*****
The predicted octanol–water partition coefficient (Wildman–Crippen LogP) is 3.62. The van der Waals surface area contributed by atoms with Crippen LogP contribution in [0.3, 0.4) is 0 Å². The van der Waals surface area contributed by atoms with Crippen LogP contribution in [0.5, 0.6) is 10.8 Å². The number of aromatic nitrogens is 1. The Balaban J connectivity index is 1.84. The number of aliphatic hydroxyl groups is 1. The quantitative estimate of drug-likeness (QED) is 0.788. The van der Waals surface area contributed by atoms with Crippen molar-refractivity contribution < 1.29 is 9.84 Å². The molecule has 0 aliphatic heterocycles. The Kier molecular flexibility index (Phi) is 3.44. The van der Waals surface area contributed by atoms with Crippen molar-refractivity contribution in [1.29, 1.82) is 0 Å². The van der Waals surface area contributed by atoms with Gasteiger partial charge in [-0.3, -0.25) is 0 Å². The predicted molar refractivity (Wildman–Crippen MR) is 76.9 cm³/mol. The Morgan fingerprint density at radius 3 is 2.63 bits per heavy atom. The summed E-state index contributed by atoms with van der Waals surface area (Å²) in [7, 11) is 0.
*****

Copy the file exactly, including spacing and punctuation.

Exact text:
The predicted octanol–water partition coefficient (Wildman–Crippen LogP) is 3.62. The van der Waals surface area contributed by atoms with Crippen LogP contribution in [0.3, 0.4) is 0 Å². The van der Waals surface area contributed by atoms with Crippen LogP contribution in [0.5, 0.6) is 10.8 Å². The number of aromatic nitrogens is 1. The Balaban J connectivity index is 1.84. The number of aliphatic hydroxyl groups is 1. The quantitative estimate of drug-likeness (QED) is 0.788. The van der Waals surface area contributed by atoms with Crippen molar-refractivity contribution < 1.29 is 9.84 Å². The molecule has 0 aliphatic heterocycles. The Kier molecular flexibility index (Phi) is 3.44. The van der Waals surface area contributed by atoms with Crippen molar-refractivity contribution in [1.29, 1.82) is 0 Å². The van der Waals surface area contributed by atoms with Gasteiger partial charge in [-0.3, -0.25) is 0 Å². The predicted molar refractivity (Wildman–Crippen MR) is 76.9 cm³/mol. The Morgan fingerprint density at radius 3 is 2.63 bits per heavy atom. The summed E-state index contributed by atoms with van der Waals surface area (Å²) in [7, 11) is 0.